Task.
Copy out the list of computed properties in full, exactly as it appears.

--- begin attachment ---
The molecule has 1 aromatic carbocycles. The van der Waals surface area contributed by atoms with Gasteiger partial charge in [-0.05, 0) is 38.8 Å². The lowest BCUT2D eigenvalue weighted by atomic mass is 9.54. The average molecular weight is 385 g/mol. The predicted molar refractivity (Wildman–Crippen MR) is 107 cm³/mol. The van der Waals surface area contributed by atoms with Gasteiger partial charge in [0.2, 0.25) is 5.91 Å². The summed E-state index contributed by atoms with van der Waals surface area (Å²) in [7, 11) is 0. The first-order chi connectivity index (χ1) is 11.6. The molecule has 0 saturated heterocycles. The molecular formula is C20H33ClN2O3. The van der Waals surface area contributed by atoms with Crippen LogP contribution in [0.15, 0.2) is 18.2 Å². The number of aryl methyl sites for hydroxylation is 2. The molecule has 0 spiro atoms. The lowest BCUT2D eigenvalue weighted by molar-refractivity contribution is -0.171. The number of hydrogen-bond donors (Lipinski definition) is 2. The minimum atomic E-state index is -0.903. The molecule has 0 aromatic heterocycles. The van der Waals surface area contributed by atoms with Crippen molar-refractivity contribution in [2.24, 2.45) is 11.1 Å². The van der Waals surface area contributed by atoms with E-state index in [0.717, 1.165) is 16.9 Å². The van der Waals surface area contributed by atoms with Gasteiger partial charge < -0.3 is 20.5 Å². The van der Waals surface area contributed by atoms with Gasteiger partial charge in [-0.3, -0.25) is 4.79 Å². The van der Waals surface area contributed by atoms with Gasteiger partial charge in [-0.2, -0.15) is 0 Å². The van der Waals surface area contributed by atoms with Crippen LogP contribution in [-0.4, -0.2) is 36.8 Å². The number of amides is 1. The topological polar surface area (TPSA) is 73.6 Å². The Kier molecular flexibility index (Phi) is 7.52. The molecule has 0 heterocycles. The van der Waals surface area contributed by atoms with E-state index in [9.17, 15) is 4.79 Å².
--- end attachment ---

The molecule has 1 aromatic carbocycles. The van der Waals surface area contributed by atoms with Gasteiger partial charge in [-0.05, 0) is 38.8 Å². The lowest BCUT2D eigenvalue weighted by atomic mass is 9.54. The average molecular weight is 385 g/mol. The predicted molar refractivity (Wildman–Crippen MR) is 107 cm³/mol. The van der Waals surface area contributed by atoms with Gasteiger partial charge in [0.2, 0.25) is 5.91 Å². The summed E-state index contributed by atoms with van der Waals surface area (Å²) in [7, 11) is 0. The first-order chi connectivity index (χ1) is 11.6. The molecule has 0 saturated heterocycles. The molecular formula is C20H33ClN2O3. The van der Waals surface area contributed by atoms with Crippen LogP contribution in [0.15, 0.2) is 18.2 Å². The number of aryl methyl sites for hydroxylation is 2. The molecule has 0 spiro atoms. The lowest BCUT2D eigenvalue weighted by molar-refractivity contribution is -0.171. The number of hydrogen-bond donors (Lipinski definition) is 2. The minimum atomic E-state index is -0.903. The molecule has 0 aromatic heterocycles. The van der Waals surface area contributed by atoms with Crippen molar-refractivity contribution in [2.24, 2.45) is 11.1 Å². The van der Waals surface area contributed by atoms with E-state index in [0.717, 1.165) is 16.9 Å². The van der Waals surface area contributed by atoms with Gasteiger partial charge < -0.3 is 20.5 Å². The van der Waals surface area contributed by atoms with Gasteiger partial charge in [-0.3, -0.25) is 4.79 Å². The van der Waals surface area contributed by atoms with Gasteiger partial charge in [-0.2, -0.15) is 0 Å². The van der Waals surface area contributed by atoms with Crippen LogP contribution in [-0.4, -0.2) is 36.8 Å². The number of amides is 1. The topological polar surface area (TPSA) is 73.6 Å². The Kier molecular flexibility index (Phi) is 7.52. The molecule has 0 heterocycles. The van der Waals surface area contributed by atoms with E-state index in [9.17, 15) is 4.79 Å².